Weathering the storm: the importance of maintaining services during extreme weather

The financial impact of the recent ‘beast from the east’ was the worst the UK has experienced since the severe weather of December 2010.

Businesses and charities all over the UK were forced to shut down completely for several days in some of the areas hit worst by the snow. Vehicles and workers were left stranded on gridlocked roads and organisations providing important services were left with no choice but to down tools until the roads were safely cleared.

The disruption is said to have cost the economy £1bn per day and could halve the expected GDP growth rate of 0.4% in the first three months of this year.

But the consequences of putting your organisation on hold go beyond financial loss. The impact of extreme weather places a huge strain on public services and charities providing vital support to vulnerable people.

So what can service providers learn from this experience when it comes to coping with the effects of severe weather in the future?

Here are our tips for meeting demands under high pressure.

Be prepared

Weather forecasts are increasingly accurate, reliable and can often predict up to three weeks in advance. Keep a watchful eye out for upcoming weather patterns and prepare accordingly. Warn users in advance that some services may be limited or that call waiting times could be longer than usual, and make arrangements for staff to be able to work from home where appropriate.

Be as accessible as possible

During periods of extreme or disruptive weather, users may find their typical method of communication is no longer available to them. For instance, a power cut might make the internet inaccessible. Ensuring that you offer multi-channel support allows users to communicate with your team in a way they feel most comfortable with, be it a phone call, live online chat, or via text.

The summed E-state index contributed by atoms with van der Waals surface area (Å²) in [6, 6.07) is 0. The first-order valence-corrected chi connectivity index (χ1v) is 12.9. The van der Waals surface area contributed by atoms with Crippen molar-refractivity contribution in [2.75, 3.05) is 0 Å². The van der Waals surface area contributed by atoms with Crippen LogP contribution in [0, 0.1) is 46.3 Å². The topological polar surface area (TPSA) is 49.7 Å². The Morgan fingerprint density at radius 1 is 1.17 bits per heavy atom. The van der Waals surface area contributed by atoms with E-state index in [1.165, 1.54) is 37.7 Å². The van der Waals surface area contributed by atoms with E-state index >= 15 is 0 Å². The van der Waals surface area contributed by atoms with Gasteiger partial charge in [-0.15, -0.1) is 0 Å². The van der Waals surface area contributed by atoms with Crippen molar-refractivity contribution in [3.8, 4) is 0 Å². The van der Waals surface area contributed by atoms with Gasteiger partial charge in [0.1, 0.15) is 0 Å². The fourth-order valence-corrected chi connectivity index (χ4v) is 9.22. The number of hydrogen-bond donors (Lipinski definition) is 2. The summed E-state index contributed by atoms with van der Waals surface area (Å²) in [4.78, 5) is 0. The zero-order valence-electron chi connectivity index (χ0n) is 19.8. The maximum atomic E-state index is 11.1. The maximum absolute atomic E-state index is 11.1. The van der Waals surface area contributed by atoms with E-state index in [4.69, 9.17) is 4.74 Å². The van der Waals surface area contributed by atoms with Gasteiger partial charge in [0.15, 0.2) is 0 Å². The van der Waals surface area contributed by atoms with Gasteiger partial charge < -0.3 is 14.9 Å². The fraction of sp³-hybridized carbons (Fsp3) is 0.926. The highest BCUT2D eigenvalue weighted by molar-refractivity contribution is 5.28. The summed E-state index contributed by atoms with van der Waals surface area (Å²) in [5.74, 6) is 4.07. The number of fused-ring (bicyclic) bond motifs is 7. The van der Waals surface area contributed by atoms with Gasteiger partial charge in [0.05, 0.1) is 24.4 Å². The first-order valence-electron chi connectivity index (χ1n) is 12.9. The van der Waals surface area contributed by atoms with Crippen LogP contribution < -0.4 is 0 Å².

By providing people with enough warning about likely available methods of communication, you are giving your users the best chance of getting through to you when they need you the most.

Be responsive

During periods of extreme weather, accidents can occur in a matter of seconds. It is paramount that your staff are correctly trained to prioritise users’ needs appropriately and therefore respond as quickly as possible. If the weather is worse than predicted, make sure you let people know that your services are likely to be disrupted or limited as soon as you possibly can.

Be understanding

Periods of bad weather can be very stressful, scary and upsetting for people, particularly those who are vulnerable, and especially if the conditions are severe. Staff in direct contact with users should be understanding and supportive during such times and be trained to respond in every type of situation.

At Connect Assist, our main priority is to ensure our staff are always able to safely provide a service to our users no matter what the circumstances.

Thanks to our flexible working policy and local employment commitment, we made sure as many calls as possible were answered during the recent extreme weather. From Thursday 1 March to Sunday 4 March we received 3,726 calls to our contact centre of which 94 per cent were answered.

Bad weather affects everyone and often puts extra stress on services. Always ensure your organisation can cope with the added pressure by preparing effectively and organising extra resources wherever possible.



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